What Is a Syndication and How Does It Work?
In previous article, Benefits of Investing Alongside A Syndicator, I discussed a few of the reasons that it is beneficial to invest with a syndicator or a Lead Investor: the ability to diversify your investments, access to more attractive investment opportunities and more. Generally speaking, the main goal of a syndication is to gather a group of investors to purchase a property. Every syndication has two type of investors – Limited Partners and General Partners.
Lead Investor/Syndicator/General Partner (“GP”) – The GP is the investor that leads the transaction. The syndicator can be an individual, a small group of investors or a company. They do everything from searching for the right deal, firming relationships with brokers and apartment owners, analyzing deals, negotiating with the owner, performing due diligence, signing on the loan, renovating the property (if that is what the business plan entails) and managing the third party property management company.
Equity Partners/Limited Partners (“LP”) – The LPs are passive investors who invest their money with the Lead Investor, but normally they have no decision-making power, though some syndicators allow LPs to vote on some critical issues, such as property sale. LPs receive investment reports periodically.
The Benefits for Limited Partners
You do not do all the hard work and have minimal risk - By investing along with a Lead Investor, who takes care of all aspects of the deal from A to Z, you have the opportunity to own real estate and receive proceeds from the property without doing all of the hard work. In addition, the lead investor signs on the loan, so your risk is limited to your investment amount. This is a classic passive investment.
You can diversify – You have the ability to invest in other properties or investment vehicles such as stocks, bonds, startups, etc. Investing in a syndication is a great way to diversify your investment portfolio and spread the risk.
You do not need to be an expert in real estate – Multifamily investing is not extremely difficult, but it does require education and experience – and both can be achieved over time. However, many passive investors have satisfying high-paying jobs and some own businesses. They do not have the time to allocate to learn about real estate. By partnering with a Lead Investor, they can join a group of investors on great deals without changing their status quo.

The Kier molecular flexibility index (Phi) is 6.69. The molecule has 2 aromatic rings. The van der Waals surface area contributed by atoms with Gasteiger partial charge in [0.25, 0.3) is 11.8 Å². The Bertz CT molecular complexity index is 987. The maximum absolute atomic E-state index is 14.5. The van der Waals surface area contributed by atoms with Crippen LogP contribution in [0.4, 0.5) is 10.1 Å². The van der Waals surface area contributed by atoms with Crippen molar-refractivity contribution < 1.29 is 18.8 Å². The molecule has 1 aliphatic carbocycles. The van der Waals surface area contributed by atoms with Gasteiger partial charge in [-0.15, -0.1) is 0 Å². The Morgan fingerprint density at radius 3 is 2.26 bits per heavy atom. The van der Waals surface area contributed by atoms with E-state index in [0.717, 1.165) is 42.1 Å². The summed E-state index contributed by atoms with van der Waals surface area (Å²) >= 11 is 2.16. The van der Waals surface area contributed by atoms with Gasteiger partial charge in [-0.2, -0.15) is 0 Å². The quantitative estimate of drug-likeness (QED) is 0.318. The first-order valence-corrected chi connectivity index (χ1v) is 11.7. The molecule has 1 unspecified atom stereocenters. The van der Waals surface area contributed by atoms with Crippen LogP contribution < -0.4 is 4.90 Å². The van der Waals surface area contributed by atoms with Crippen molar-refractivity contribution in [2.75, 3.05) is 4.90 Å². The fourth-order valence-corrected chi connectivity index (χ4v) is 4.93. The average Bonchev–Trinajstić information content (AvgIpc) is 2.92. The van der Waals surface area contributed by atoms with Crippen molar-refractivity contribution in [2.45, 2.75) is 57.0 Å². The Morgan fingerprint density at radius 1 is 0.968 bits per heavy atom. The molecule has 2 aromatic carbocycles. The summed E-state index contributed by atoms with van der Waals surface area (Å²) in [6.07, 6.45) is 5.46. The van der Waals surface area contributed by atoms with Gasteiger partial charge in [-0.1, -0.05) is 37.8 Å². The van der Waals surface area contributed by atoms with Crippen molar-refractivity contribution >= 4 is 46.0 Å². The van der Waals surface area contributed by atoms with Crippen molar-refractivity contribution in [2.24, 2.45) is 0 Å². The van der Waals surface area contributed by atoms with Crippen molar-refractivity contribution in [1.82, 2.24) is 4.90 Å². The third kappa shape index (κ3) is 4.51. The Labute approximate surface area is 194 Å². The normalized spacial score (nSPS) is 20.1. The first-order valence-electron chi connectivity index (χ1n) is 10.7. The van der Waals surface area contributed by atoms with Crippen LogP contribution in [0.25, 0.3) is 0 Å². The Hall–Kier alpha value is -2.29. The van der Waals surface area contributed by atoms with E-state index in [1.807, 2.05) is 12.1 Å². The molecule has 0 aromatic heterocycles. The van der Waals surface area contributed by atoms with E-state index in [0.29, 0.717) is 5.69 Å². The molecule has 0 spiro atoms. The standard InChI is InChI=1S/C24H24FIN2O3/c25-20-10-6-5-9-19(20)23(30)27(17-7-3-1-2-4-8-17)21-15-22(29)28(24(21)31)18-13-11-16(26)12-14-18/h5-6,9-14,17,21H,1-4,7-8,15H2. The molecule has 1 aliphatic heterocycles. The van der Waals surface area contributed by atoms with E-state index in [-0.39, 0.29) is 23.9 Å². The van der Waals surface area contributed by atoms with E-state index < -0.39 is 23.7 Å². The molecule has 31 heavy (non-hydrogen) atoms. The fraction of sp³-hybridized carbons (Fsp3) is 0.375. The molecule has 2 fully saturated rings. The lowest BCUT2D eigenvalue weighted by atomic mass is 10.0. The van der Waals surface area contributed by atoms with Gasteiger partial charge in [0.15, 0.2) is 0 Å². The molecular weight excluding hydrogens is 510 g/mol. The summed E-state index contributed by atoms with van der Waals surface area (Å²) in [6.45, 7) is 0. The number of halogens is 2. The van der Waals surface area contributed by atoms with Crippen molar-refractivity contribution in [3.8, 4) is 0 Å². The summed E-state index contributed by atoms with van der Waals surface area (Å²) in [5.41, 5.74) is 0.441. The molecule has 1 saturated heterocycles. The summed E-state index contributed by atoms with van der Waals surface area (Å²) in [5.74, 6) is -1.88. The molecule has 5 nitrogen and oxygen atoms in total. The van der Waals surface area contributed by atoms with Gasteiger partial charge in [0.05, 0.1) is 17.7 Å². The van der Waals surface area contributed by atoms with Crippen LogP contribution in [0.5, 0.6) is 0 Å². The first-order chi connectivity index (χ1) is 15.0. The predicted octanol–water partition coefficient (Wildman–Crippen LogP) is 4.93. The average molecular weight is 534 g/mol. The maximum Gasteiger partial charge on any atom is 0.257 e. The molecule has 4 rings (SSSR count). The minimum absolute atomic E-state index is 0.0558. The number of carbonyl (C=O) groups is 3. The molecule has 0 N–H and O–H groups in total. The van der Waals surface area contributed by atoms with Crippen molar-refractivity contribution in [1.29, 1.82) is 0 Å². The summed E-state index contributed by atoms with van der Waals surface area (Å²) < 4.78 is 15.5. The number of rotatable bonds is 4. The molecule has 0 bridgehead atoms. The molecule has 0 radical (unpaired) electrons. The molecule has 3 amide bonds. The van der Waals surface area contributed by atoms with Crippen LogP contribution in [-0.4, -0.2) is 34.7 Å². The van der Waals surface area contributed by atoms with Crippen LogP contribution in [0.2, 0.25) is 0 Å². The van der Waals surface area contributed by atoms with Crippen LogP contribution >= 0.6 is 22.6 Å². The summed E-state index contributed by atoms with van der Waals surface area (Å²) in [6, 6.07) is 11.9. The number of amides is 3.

When a property is purchased, the transaction lawyer opens an LLC that holds the property, and its members are the Limited and the General Partners. In each deal, there will be an agreed equity distribution between the GP and the LP, such as 80%-20% or 70%-30% (the lion share goes to the LP, since they usually invest most of the money in the deal).
The equity allocation works in a way that the income the property generates is distributed between the GPs and the LPs based on an agreed percentage. For example, if the property generated $1,000,000 in year 1, and the equity allocation is 20% to the GPs and 80% to the LPs, then the GPs will receive $200,000 and the LPs will receive $800,000.
The Lead Investor can charge various types of fees, but the following three are the most common types.
Transaction Fee – Compensation for all the hard work s/he performed until they find the right deal. Sometimes it takes 3 to 6 months to find the right deal, especially in hot markets. The fees are usually 1%-3% of the transaction value.
Asset Management Fee – The Lead Investor usually does not manage the property but brings in a professional property management company to do so. The property management company knows the market inside and out and takes care of the daily building operations and managing tenants’ turnover. The Lead Investor is being compensated for finding the property management company, contracting with them and managing them on a weekly basis (holding weekly/monthly meetings with them, reviewing property reports, etc.). The fees are usually 1%-2% of the effective income.If the investors were promised preferred returns, the Lead Investor will collect the Asset Management Fees only after the investor receives the preferred return first.
Disposition Fee – Many syndication hold on the property for 3-5 years and then sell it. The Lead Investor is being compensated for managing the sale process. The fees are usually 1%-2% of the sale price.
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About the author
Ellie is the founder of Blue Lake Capital, a real estate company specializes is multifamily investing throughout the United States. She is also the host of a weekly podcast called "That REllie Happened?! Unbelievable Real Estate Stories with Ellie", a podcast that brings the true stories behind the deals, from the most successful real estate investors around the globe. Ellie started her career as a commercial real estate lawyer, leading real estate transactions for one of Israel’s leading development companies. Later, as a property manager for Israel’s largest energy company, she oversaw properties worth over $100,000,000. Additionally, Ellie is an experienced entrepreneur who helped build and scale companies by improving their business operations. She holds a Masters in Law from Bar-Ilan University in Israel and an MBA from MIT Sloan School of Management.
You can read more about Blue Lake Capital at www.bluelake-capital.com and learn more about Ellie at www.ellieperlman.com